This is an archived article that was published on sltrib.com in 2016, and information in the article may be outdated. It is provided only for personal research purposes and may not be reprinted.

The widow of an inmate who was fatally beaten and stabbed earlier this year at the Utah State Prison in Draper has filed a federal lawsuit claiming the Department of Corrections violated her husband's constitutional rights by failing to keep him safe.

The suit alleges that the victim, 24-year-old Jeffrey Ray Vigil, who was in prison for a parole violation, was moved on March 14 to a unit where rival gang members were housed, despite correctional officers being informed that he would be in danger there.

Hours later, Vigil, a member of the Ogden Trece gang, was attacked by members of the Crips gang and transported to a hospital, where he died the next day, according to the suit. An autopsy concluded blunt force trauma and sharp force trauma caused Vigil's death.

Inmates Ramon Luis Rivera, 30, and Albert Collin Fernandez, 38 — identified in the lawsuit as members of the Crips — have been charged in state court with murder.

The lawsuit, filed Monday in U.S. District Court by Chelsie Vigil, seeks $20 million in compensatory damages and an unspecified amount of money in punitive damages. In addition to the Department of Corrections, Warden Scott Crowther and unidentified correctional officers, who are listed as Doe Prison Guards 1-20, are named as defendants.

The corrections department does not comment on pending litigation but did release a statement Tuesday saying its employees "strive diligently to provide safety" for staff, volunteers and prisoners.

"Correctional officers make numerous complex housing decisions every day based on careful observations of an inmate and their ever-changing circumstances," the statement said. "Among other factors, officers must constantly consider gang affiliations, including the changing dynamics among the gangs; access to necessary medical and mental health treatment; and the availability of educational or programmatic needs to enable people to change their lives for the better."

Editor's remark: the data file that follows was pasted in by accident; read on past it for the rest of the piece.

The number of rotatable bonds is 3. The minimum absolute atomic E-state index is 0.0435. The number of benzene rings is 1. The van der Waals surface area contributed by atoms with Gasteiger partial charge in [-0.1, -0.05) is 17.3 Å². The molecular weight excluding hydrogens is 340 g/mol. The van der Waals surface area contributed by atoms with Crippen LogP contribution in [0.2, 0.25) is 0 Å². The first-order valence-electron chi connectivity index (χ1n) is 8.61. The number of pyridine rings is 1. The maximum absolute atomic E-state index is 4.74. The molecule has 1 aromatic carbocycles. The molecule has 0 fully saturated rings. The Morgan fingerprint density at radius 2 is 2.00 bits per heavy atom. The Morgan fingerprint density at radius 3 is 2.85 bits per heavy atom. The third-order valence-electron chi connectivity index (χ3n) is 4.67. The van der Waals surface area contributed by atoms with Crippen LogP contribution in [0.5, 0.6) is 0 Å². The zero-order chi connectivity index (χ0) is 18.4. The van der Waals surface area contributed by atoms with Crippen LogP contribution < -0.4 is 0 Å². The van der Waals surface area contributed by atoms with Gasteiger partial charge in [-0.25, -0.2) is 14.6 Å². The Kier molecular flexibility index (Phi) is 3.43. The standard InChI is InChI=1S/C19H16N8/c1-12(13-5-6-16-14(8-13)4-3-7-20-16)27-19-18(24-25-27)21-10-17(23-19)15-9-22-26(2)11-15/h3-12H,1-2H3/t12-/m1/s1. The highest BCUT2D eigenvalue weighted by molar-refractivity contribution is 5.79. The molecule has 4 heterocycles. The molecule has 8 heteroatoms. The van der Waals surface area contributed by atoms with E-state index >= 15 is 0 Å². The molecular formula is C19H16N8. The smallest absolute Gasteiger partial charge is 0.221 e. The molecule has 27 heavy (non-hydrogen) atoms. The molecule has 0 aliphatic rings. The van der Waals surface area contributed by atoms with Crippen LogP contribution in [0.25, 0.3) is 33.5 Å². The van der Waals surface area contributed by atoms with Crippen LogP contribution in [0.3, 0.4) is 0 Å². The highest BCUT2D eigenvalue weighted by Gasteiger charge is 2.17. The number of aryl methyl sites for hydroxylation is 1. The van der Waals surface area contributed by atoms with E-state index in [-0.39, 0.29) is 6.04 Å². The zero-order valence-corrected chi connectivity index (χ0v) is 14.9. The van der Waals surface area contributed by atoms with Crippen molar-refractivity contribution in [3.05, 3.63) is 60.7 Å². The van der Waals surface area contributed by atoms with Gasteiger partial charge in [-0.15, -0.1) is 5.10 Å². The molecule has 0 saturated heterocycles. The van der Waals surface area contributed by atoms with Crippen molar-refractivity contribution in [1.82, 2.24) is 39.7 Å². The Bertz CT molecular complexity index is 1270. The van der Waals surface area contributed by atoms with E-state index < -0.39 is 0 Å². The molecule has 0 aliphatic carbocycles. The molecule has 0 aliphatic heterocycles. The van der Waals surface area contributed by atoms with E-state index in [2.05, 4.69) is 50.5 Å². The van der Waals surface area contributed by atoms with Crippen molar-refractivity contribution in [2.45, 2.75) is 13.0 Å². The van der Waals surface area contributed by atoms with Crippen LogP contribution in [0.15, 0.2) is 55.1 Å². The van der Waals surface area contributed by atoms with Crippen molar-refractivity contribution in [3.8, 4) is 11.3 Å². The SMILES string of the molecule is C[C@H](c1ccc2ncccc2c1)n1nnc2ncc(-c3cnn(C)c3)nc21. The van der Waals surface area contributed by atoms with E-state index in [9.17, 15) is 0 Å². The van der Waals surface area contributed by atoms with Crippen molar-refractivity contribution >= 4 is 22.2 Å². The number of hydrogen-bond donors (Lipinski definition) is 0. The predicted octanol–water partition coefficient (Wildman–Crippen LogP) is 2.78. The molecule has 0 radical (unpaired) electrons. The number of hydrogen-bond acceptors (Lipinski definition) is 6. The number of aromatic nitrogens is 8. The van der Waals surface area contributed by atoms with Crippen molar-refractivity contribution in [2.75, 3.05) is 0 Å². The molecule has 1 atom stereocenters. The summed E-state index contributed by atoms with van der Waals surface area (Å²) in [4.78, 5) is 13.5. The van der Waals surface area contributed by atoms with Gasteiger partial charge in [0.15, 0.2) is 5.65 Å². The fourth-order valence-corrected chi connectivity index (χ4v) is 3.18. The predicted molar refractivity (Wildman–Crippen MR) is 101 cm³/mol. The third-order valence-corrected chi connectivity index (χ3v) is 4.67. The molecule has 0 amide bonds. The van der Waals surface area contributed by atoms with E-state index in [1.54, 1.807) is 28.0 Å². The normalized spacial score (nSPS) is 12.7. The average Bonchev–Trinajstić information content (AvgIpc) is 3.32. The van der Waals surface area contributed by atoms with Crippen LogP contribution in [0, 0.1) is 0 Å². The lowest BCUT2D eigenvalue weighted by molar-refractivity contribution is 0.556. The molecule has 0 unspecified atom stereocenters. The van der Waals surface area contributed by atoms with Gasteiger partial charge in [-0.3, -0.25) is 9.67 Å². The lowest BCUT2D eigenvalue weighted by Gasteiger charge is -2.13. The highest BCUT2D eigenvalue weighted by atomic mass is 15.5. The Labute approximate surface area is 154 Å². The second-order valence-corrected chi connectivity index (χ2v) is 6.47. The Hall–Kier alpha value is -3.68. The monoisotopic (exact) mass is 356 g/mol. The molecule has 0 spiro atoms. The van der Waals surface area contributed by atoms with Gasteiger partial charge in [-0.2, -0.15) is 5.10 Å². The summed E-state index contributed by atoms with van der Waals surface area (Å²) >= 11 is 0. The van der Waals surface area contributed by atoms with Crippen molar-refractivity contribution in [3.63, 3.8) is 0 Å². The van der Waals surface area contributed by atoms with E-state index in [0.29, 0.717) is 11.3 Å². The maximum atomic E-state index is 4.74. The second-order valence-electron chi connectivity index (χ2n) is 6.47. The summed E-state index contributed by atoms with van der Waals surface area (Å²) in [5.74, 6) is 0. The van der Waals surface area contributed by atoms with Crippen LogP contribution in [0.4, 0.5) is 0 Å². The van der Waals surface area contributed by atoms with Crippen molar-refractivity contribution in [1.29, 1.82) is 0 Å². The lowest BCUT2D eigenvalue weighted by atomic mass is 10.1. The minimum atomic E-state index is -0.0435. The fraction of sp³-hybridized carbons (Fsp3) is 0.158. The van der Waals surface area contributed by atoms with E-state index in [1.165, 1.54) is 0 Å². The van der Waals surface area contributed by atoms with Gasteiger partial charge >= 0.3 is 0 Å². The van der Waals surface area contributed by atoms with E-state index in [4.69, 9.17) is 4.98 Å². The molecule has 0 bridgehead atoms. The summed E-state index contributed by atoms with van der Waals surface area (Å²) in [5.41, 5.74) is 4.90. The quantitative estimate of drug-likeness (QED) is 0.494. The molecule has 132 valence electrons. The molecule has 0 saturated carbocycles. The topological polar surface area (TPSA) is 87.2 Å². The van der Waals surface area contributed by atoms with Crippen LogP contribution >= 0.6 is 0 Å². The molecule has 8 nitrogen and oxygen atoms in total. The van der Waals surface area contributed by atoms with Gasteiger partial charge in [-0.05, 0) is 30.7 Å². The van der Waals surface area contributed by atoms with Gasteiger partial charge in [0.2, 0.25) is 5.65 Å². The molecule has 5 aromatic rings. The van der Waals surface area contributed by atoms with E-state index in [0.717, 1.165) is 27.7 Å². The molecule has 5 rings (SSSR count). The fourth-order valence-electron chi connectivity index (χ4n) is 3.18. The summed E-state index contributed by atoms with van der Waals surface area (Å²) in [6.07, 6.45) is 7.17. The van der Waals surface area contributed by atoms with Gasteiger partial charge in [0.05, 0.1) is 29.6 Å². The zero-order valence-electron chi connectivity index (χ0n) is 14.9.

The lawsuit alleges the guards should have been aware of Vigil's classification and that the move to the Oquirrh I unit was not safe, yet they failed to follow up on "expressed concerns by many individuals."

The correctional officers also were aware or should have been aware that an assault was taking place but did not take immediate steps to stop it, the suit claims. In addition, they were improperly trained on how to handle a medical situation, according to the suit, which alleges it took 45 minutes from the time medical personnel arrived at the prison to get Vigil to the Intermountain Healthcare clinic in Draper.

Vigil was assaulted in a common area of the Oquirrh I housing unit, according to charges filed in 3rd District Court against Rivera and Fernandez. A prison surveillance video shows Rivera confronting Vigil and then Fernandez punching the victim and kicking him multiple times in the head, charging documents say.

After Vigil fell to the ground, Fernandez appeared to be blocking the victim's escape as Rivera stabbed him several times and then placed him in a choke hold until he fell unconscious, the documents say. Rivera then allegedly kicked the unconscious man in the head more than 70 times.

Charging documents say Rivera told Unified Police Department investigators he was the only one who assaulted Vigil and that the confrontation started over "gang s—-." The inmate allegedly claimed he started stabbing Vigil with one knife until it broke, then switched to a second knife.

The documents also say there was a strong odor of bleach in Fernandez's cell after the assault and that the inmate had removed his shirt and shoes, which were bright white and also smelled like bleach.

Rivera is charged with aggravated murder, a first-degree felony, and two counts of possession of items prohibited in a correctional facility, which are second-degree felonies. Fernandez is charged with murder, a first-degree felony, and obstructing justice, a second-degree felony. Both have a preliminary hearing scheduled for October.

According to court documents, Rivera was convicted in 2nd District Court of attempted aggravated murder stemming from an August 2009 shooting in Clearfield. Fernandez's criminal record shows convictions for kidnapping, robbery, attempted theft and attempted possession of a dangerous weapon, among other offenses.

Vigil had a criminal history that included convictions for theft, possession of a forgery device, failure to stop at the command of police and drug possession.

Twitter: @PamelaMansonSLC

comments powered by Disqus